Sierra High Route Day 15: Vermilion Valley Resort to Laurel Lake, Tinman and the Memory Bank

Day 15
Total Miles: 9.0
Cumulative Miles: 166.7
Elevation Gain: 2896 ft
Elevation Loss: 319 ft
Camp: Creek Below Laurel Lake
Map of Sierra High Route Day 15: a boat ride across the lake and then 9 miles up to just before Laurel Lake
I am in awe as I listen to the Tinman give us beta on two passes we will be hiking over tomorrow. “You drop down from Bighorn Pass but don’t go all the way down to the lake. Go partway down and then take the ramp up from there to Shout of Relief Pass” he says. My awe is not because he is giving us information on the off-trail passes we will be hiking over tomorrow. It’s because of who he is.
With the “Tinman”
It was mid-day when we met the Tinman on the Mono Creek trail as we head back up the valley to return to the Sierra High Route. We left Vermilion Valley Resort this morning on the Ferry which takes us across the lake and saves us the 5.5 miles of walking around the lake. It is much later than when we like to get started but our choices were eat granola, leave at 6:30am and hike an additional 5.5 miles around the lake, or eat pancakes, eggs and bacon at the restaurant around 7am, take the Ferry at 9am, and don’t start hiking until 9:45am but skip the 5.5 miles around the lake. Ok, so we picked the big breakfast and ferry. Guess we will enjoy a few more minor conveniences before heading back out cross country. 😊
The Ferry Boat that takes hikers across Lake Edison
Most everyone getting off the Ferry boat were doing the John Muir Trail
Then it is back up the valley for another 6 miles or so before we turn off to head up (and I mean UP) to Laurel Lake. It is right before we turn off to go to Laurel Lake where we meet the Tinman.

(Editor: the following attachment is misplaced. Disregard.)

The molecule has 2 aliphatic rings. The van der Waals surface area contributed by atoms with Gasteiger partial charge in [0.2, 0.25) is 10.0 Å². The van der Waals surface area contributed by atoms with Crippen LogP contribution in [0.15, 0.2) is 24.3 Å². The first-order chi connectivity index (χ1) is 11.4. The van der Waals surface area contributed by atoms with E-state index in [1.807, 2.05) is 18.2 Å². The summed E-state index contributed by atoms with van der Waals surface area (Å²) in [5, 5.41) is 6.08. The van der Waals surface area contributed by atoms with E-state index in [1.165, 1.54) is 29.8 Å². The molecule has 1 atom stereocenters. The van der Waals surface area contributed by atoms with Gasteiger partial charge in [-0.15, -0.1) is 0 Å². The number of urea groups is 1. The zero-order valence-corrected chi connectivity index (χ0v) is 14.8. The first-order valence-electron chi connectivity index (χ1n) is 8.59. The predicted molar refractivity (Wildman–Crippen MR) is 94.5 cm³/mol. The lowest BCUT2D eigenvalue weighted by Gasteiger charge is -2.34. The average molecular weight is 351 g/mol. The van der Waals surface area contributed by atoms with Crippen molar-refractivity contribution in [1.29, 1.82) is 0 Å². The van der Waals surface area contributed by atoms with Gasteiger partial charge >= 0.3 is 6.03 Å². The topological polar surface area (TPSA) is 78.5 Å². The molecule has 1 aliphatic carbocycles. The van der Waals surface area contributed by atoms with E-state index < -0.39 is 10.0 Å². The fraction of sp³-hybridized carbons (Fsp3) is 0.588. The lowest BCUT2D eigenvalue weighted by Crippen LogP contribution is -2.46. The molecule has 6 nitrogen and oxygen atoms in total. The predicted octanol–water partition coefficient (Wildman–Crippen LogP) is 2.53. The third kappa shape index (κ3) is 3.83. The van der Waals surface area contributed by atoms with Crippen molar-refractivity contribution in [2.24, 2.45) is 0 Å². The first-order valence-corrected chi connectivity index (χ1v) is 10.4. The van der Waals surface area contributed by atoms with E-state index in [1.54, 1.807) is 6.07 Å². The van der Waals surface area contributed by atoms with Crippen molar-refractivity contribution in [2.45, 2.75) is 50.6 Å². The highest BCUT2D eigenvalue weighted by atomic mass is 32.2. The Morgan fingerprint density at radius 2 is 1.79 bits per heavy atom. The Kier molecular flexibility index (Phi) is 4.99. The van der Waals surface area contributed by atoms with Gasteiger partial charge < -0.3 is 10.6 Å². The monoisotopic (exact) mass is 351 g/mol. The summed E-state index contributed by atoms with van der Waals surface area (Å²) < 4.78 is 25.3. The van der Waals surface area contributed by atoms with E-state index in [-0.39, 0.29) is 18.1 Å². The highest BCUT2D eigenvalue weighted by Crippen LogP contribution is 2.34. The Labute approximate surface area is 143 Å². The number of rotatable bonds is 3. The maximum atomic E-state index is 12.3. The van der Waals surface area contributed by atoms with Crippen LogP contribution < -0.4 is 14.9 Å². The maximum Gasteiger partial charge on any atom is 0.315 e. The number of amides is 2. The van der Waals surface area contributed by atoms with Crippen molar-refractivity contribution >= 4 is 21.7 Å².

Woodlands pinedrop (Pterospora andromeda) growing along the Mono Creek Trail. The woodlands pinedrop steals carbon, water and other nutrients from fungi growing around tree roots instead of fixing carbon from the air like most plants do through photosynthesis. That is why they don’t have green leaves!
I love hearing people’s stories and why they are out hiking. But Tinman’s story is special. Tinman says he is 79 yrs old or 80 yrs old if you go by the Chinese calendar. I asked him if he was hiking the John Muir Trail. “Oh, no”, he say. “I am done with that. I’ve hiked it 16 times already. I am mainly hiking the off-trail passes including part of the Sierra High Route”. Now I am really impressed. “Why the name Tinman?” I ask. “Oh, I have had both knees replaced. You know, titanium knees. I am really quite famous amongst the Orthopedic Surgeons” he says with a laugh. Now I am beyond impressed. This guy has not let age or bad knees hold him back.
Looking up the drainage that goes to Laurel Lake

After saying happy trails and goodbye to the Tinman, we start the steep climb up to Laurel Lake. The climb is close to 2,000 feet up in about 2.5 miles. It is grueling but I keep thinking about Tinman. If he can hike this so can I. I wonder why some people have the ability to overcome and why nothing holds them back. This guy is really quite amazing and I am truly inspired.  Is it belief in themselves? Shear determination? Lack of fear? What really are our limitations and why?

It starts to get stormy as we are heading up to Laurel Lake
We get to a nice meadow below Laurel Lake and it starts to pour. There is a good campsite and we pull the tent out quickly. Ray and I have got it down: one, two three and it is up and we are in the tent without getting wet. The rain doesn’t last long and the sky clears up. It is another magical Sierra moment. We unzip the tent and look around.
Laurel Creek with Red and White Mountain in the background. This view was gorgeous and classic Sierra Mountains. Red and White Mountain is a roof pendant with the dark “rock hat” made of metasedimentary rocks.

OMG – it is so breathtakingly beautiful. This could be a poster on a wall. I try to capture it as another happy place to store away in my memory bank. I have several places I have held close in my memory bank. These are the places I go to when facing the more tragic sides of life: death of a loved one, fear before a surgery, or even to provide calmness before a work presentation. Today is a good day, I will breathe in the memory of this valley and hold onto the inspiration of Tinman.


  1. Thanks for sharing about Tinman. That’s the kind of inspiration I need to be patient with my recovery from ACL surgery. Six more months and I’ll be backpacking again!

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